It may surprise you that only a sphere can be treated as a point mass to calculate the gravitational field near the surface applying Newton's law of universal gravitation. Other shapes can only be treated as point sources far away from them.
Calculating the gravitational field of a cylinder involves complicated integrals for the general case, that I am not able to solve analytically. I have found analytical solutions for special cases, e.g. the field along the axis of the cylinder . I could not find an analytical solution for any point around the cylinder. So I decided to implement a numerical solution.
The following graphic shows the Numerical calculation of the gravitational acceleration or gravitational potential around a cylinder. It is computed by decomposing the cylinder into many small elements and calculating for each field cell location the gravitatinoal contribution of all the elements of the cylinder. Each individual cylinder element is treated as a point mass, where the mass and center of mass depends on the individual shape of an element, see Center of Mass of a Ring Section Element.
The gravitational field near the cylinder surface does not point to the center of mass of the cylinder (black cross). In fact there is no such thing as the center of gravity for a cylinder.
Very near the surface the gravity vectors are almost vertical to the surface for some distance from the axis and the acceleration/potential are not changing much. In fact, for an infinite plane, the gravity vectors will point exactly perpendicular to the surface and the magnitude is the same everywhere, see Gravity on an infinite Flat Earth Plane for a derivation.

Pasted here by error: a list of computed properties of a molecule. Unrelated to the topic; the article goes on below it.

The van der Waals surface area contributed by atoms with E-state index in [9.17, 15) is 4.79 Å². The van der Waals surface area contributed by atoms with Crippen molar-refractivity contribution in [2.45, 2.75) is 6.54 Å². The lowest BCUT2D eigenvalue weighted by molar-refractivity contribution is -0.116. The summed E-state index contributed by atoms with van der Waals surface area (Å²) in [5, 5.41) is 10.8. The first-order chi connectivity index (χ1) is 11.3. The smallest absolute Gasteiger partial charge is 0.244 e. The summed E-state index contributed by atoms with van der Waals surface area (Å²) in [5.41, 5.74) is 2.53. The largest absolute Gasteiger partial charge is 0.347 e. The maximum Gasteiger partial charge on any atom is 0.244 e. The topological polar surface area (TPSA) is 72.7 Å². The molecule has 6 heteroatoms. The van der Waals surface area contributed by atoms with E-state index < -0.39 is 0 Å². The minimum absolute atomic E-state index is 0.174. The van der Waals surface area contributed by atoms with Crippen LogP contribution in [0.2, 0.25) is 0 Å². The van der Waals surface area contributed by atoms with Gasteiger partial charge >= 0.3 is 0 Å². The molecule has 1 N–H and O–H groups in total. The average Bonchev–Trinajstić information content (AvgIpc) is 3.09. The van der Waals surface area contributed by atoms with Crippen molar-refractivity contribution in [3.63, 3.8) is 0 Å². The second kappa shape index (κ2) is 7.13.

The analytically calculated acceleration along the axis of the cylinder is in good concordance with the numerically calculated value. Only very near the surface and inside the cylinder are some differences, depending on the choosen size of the cylinder elements. The smaller the element size, the better the concordance.
Width increasing distance from the cylinder, the gravity field approaches the field of a point mass with the center of gravity at the center of mass of the cylinder and the same mass as the cylinder. So in this case the cylinder can be regarded as a sphere or point mass of the same mass.
For a distance from the surface of about the element size or more the numerical approximation is very accurate. This can be confirmed by changing the element size and calculating the field for the same point.
The cylinder is decomposed into many small elements, see Cylinder Decomposition. For the computed field, a cross section plane is choosen and subdivided into a grid of cells. Because the cylinder is axial symmetric, this plane shows the field values for all points around the cylinder.
The volume, mass and center of mass of each cylinder element is computed according to the shape of the element. Then for each grid cell the gravitational acceleration and gravitational potential due to each cylinder element is calculated according to Newton's law of gravitation. So in this calculations each cylinder element is approximated by a point mass of the mass of the cylinder element.